Jaye Wells

Tag Archives: Revision

Craft Thursday: Old Dog, New Tricks

One of the most important things any writer can do is be open to learning new tricks. Continuing education of all types keeps your tool box stocked and your edges sharp. Because Craft Thursday is all about helping provide tools, I thought I’d share a new trick I recently discovered.

I just finished a book yesterday. Yes, it’s the book I waxed poetical about in my last Craft Thursday post–the one that helped me find my song again. The thing is, even though this book represents a lot of personal triumph for me and is probably the closest thing to a book of my heart as I’ve written, it still needed lots of technical craft to pull off. Enter: Revisions.

I did a rewrite of the draft last fall and have, since then, been working on edits. Once I’d dealt with beta readers’ feedback and my MFA mentor’s copious notes, it was time to do my final read-through.

For years, I have extolled the virtues of reading work out loud. I’d read several portions of this book to myself throughout the revision process, but I planned to read it all the way through for the final pass. I mentioned this on Facebook the other day, and it started an interesting conversation with author P. T. Michelle. She claimed that having the book read to her via text-to-speech was a crucial step in her own revision process.

I’ll be honest. At first, I was a bit skeptical. The mechanical quality of TTS was off -putting. Besides, I’d been doing my read-aloud trick for years and it worked just fine, thank you very much.

But then, just because I wanted to prove I was right, I tried it on a chapter. This was the first chapter of the novel–the one that had been read and reread dozens of times. It had been edited and run through Grammarly and vetted by betas. I’d read it out loud, myself, probably ten times. So you can imagine my surprise when the TTS voice found some things I’d missed throughout all those other passes.

I was sold.

It took me about five days to get through the entire book. I used the TTS on my Mac. Patrice said she used her Kindle but I wanted to have a little more flexibility so the computer worked better for me. Here’s what I did: With the printed manuscript in front of me, I’d highlight the chapter I was working on and set the TTS to go. As the voice read out loud, I read along on the printed version. If I caught an error, I’d mark it with a highlighter or pen. Making extensive edits wasn’t possible if I wanted to keep up with The Voice. At the end of each chapter, I’d go back through the draft and make the appropriate changes. Doing them that fast meant I didn’t forget why I marked a word or passage. It also meant that by the time I was done going through all the chapters, my edits were pretty much done.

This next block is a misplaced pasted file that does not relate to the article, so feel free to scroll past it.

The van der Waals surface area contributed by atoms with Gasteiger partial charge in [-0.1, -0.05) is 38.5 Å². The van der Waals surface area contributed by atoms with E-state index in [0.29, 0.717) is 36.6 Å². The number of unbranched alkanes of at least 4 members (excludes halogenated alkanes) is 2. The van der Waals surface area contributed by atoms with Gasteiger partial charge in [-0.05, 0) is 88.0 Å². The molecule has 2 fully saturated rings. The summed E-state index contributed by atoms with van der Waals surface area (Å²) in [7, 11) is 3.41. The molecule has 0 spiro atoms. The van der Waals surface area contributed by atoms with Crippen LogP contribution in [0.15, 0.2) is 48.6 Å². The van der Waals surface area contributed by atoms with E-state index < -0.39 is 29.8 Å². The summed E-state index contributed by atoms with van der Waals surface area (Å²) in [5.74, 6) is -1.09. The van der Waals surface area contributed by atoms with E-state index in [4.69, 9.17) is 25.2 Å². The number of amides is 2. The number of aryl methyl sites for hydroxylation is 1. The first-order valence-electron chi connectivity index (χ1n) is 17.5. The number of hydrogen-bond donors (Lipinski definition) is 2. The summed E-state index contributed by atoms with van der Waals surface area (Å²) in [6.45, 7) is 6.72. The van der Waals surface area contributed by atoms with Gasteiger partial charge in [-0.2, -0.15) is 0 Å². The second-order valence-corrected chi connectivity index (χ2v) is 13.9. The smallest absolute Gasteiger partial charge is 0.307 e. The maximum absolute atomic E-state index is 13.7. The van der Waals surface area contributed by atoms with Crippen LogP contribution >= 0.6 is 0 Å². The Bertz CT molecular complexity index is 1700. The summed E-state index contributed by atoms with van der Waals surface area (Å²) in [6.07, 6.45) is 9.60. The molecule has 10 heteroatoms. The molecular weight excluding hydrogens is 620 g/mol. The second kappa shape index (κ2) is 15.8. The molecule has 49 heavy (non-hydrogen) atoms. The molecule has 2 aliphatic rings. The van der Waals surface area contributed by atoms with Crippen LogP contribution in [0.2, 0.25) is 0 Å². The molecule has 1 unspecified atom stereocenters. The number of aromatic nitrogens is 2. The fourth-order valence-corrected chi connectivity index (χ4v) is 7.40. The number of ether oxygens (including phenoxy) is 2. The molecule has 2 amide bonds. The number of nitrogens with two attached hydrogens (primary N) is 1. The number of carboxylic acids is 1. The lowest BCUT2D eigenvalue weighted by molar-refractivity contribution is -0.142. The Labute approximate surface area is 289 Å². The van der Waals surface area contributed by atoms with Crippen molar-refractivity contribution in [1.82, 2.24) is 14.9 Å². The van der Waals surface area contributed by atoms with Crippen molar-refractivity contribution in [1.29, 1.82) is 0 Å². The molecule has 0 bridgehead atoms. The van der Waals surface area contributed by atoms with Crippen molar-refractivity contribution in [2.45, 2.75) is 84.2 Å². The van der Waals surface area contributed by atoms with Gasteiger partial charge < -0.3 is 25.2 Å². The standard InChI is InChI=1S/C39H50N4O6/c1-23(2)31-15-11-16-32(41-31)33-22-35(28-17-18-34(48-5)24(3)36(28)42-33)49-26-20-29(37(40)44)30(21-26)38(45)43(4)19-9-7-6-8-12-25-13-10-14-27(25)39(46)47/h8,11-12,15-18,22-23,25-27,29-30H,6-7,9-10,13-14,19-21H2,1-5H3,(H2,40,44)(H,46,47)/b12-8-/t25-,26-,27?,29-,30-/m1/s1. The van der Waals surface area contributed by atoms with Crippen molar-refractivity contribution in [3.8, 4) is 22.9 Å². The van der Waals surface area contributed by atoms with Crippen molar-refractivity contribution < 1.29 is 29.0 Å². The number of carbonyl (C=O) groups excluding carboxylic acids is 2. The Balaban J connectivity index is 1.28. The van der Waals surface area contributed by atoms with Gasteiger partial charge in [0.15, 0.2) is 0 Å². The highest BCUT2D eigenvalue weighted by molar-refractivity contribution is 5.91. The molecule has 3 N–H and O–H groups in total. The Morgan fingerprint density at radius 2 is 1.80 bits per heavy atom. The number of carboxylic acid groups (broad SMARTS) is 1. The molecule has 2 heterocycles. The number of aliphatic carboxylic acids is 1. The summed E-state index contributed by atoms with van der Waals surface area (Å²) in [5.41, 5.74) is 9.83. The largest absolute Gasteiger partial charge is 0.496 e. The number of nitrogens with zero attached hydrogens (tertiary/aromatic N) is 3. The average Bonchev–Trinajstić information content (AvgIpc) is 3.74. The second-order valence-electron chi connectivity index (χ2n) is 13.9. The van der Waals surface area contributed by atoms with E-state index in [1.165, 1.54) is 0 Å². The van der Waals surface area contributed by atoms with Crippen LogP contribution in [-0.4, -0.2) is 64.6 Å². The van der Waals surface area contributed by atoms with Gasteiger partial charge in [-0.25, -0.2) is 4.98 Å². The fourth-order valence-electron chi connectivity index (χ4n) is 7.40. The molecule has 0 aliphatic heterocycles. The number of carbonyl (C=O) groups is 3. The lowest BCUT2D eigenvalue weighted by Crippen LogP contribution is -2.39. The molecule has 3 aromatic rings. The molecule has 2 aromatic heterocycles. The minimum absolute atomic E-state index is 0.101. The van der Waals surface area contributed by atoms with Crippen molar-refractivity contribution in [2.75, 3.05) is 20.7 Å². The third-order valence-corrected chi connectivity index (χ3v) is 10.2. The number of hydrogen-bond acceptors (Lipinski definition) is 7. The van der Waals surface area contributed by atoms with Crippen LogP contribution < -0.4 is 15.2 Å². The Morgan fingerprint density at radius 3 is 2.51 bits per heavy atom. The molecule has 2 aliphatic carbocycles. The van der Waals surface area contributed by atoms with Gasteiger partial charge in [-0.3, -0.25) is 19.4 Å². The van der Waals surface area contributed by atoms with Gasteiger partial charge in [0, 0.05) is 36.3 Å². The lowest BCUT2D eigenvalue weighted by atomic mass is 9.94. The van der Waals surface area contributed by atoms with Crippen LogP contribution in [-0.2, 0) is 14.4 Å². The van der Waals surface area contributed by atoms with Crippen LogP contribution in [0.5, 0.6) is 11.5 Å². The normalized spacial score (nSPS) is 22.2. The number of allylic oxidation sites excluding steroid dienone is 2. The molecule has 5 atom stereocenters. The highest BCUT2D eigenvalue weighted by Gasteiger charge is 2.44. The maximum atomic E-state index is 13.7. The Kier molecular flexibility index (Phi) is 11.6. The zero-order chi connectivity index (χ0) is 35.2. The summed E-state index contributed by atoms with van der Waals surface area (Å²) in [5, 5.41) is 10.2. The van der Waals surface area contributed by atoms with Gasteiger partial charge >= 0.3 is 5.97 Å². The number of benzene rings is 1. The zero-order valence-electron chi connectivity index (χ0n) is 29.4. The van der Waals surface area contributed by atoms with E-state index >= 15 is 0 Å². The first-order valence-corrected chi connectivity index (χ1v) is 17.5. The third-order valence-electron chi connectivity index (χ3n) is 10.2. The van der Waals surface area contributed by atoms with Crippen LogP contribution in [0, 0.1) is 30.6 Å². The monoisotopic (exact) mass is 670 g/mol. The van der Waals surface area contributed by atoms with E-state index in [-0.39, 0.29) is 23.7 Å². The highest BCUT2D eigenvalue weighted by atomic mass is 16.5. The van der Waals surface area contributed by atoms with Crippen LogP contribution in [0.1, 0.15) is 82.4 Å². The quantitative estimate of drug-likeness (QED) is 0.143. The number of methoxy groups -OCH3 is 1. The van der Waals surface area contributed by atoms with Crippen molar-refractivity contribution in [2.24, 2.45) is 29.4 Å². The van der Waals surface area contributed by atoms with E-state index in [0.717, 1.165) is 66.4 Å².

I can not tell you how helpful this strategy was in accomplishing a lot of fine editing work. It’s tedious work, but so crucial. I will say that this is not for rough drafts. It’s for that moment when you’ve done all your rewrites and layering work and wordsmithing passes. It’s for that final pass, where you want to catch those typos, rhythmic stumbles, or continuity issues. The continuity thing was a huge surprise, actually. I caught a ton of them with this method–way more than I’ve ever caught reading the book myself. I also realized that both listening to the book and reading it allowed me to catch more missing words, which I tended to fill in when I only read it out loud.

Yes, the monotonous voice of the TTS guy took some getting used to (my Mac had an option of six voices–three female and three male), but I think the lack of inflection actually made it easier for me catch mistakes. I also appreciated the ability to adjust the reading speed. I think the Kindle has a better-sounding TTS, but, like I said, I preferred being able to spread out on my desk and mark up the printed file.

So what have we learned here? First, if you haven’t tried this method, I’d definitely recomend it. Second, I personally learned that even though I tend to be someone who is always trying to learn new things, I still can get stuck in my ways. Lesson learned.

What new tricks have surprised you lately?